“However, although an innocent third party might have a reasonable right to expect that other drivers carry the minimum insurance required under the no-fault act, that expectation does not, by operation of law, grant an innocent third party an absolute right to hold an insurer liable for the fraud of the insured,” the Court wrote. “In other words, an insurer has a reasonable right to expect honesty in the application for insurance, and there is nothing in the no-fault act that indicates that the reasonable expectations of an innocent third party surmount the reasonable expectations of the insurer.”
Rescission Not an ‘Absolute Right’
The Supreme Court continued by noting that rescission is not an absolute right, but rather is an equitable remedy.
Therefore, “we do not agree that Sentinel was categorically entitled to rescission,” the Court said, pointing out that courts are not required to grant rescission in all cases – for example, when it would be unjust or inequitable.
“In this instance, rescission does not function by automatic operation of the law,” the Court stated. “Just as the intervening interest of an innocent third party does not altogether bar rescission as an equitable remedy, neither does fraud in the application for insurance imbue an insurer with an absolute right to rescission of the policy with respect to third parties.”
Instead, equitable remedies are “adaptive to the circumstances of each case, and an absolute approach would unduly hamper and constrain the proper functioning of such remedies,” the Court said. “Therefore, we remand this matter to the trial court to exercise its discretion.”
Dissent: All Sides Lose
Justice Bridget M. McCormack, joined by Justice David F. Viviano, disagreed with the majority opinion.
“Because mandatory coverage was not at issue in Titan, we construed the policy as an ordinary contract,” she wrote. “This case is almost a perfect mirror-image of Titan – involving statutorily mandated personal protection insurance (PIP) benefits, in contrast to Titan’s optional contractual residual-liability insurance – yet the majority applies Titan’s optional-coverage standard.”
According to Justice McCormack, PIP benefits arise from the No-Fault Act and a policy must be construed together with the Act, as though the statute was part of the contract. “I would hold that MCL 500.3101 limits rescission of PIP benefits, just as MCL 500.3009(1) limits rescission of residual-liability coverage,” she said. “Rescission is available when consistent with the Act and not available when inconsistent with the Act.”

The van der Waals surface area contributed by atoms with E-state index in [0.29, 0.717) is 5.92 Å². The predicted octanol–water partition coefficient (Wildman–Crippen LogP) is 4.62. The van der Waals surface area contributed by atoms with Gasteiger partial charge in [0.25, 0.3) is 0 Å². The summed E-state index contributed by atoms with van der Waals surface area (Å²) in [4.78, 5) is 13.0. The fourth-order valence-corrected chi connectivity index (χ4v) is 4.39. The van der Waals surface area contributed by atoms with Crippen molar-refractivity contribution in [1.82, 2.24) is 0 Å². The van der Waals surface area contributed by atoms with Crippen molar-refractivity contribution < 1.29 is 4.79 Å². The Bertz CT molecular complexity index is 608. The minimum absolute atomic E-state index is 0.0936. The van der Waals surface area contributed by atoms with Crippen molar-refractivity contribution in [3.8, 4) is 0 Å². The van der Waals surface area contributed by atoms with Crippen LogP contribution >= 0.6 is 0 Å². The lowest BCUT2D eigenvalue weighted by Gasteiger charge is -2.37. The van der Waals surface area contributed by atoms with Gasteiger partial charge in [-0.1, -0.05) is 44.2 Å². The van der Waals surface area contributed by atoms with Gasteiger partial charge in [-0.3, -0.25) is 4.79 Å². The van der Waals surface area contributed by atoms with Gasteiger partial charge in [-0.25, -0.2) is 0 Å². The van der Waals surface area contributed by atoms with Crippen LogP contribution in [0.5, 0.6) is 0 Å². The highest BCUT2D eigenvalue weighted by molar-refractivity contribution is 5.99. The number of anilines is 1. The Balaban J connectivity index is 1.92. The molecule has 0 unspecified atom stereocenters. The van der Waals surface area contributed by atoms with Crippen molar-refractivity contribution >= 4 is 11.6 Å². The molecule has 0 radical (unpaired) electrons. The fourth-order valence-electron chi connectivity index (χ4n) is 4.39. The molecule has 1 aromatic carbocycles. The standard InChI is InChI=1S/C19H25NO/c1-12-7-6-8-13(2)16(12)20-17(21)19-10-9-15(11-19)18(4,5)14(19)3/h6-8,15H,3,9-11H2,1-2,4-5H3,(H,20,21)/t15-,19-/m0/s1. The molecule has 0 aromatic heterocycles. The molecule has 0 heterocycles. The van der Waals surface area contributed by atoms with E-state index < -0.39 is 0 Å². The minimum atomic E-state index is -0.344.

Moreover, innocent third parties “are always eligible claimants” and the majority’s decision, which requires “equitable balancing” in every case has “built a bridge to nowhere,” Justice McCormack stated. “Requiring costly litigation to determine in every case who will be the payor and who will be the reimbursor is an exercise in futility and is contrary to the Act’s purpose – to ensure prompt coverage and to reduce litigation. Instead, today’s decision will delay coverage and increase litigation – a coup for lawyers at their clients’ expense.”
Labeling the majority’s decision as “a victory only for lawyers,” Justice McCormack pointed out that innocent third parties must be covered somehow because the No-Fault Act requires it and that equitable balancing cannot impose a remedy contrary to law.
“Although innocent third parties surely will have to endure new delays with the new litigation (and new uncertainty over the availability of MACP coverage at all if litigation commences after the one-year notice period for the MACP),” Justice McCormack said. “Insurers lose too. Sentinel’s ‘win’ in today’s innocent-third-party rescission litigation will be another insurer’s loss when the MACP assigns it to pick up the tab. Lawyers, on the other hand, have lots of new litigation to pursue.”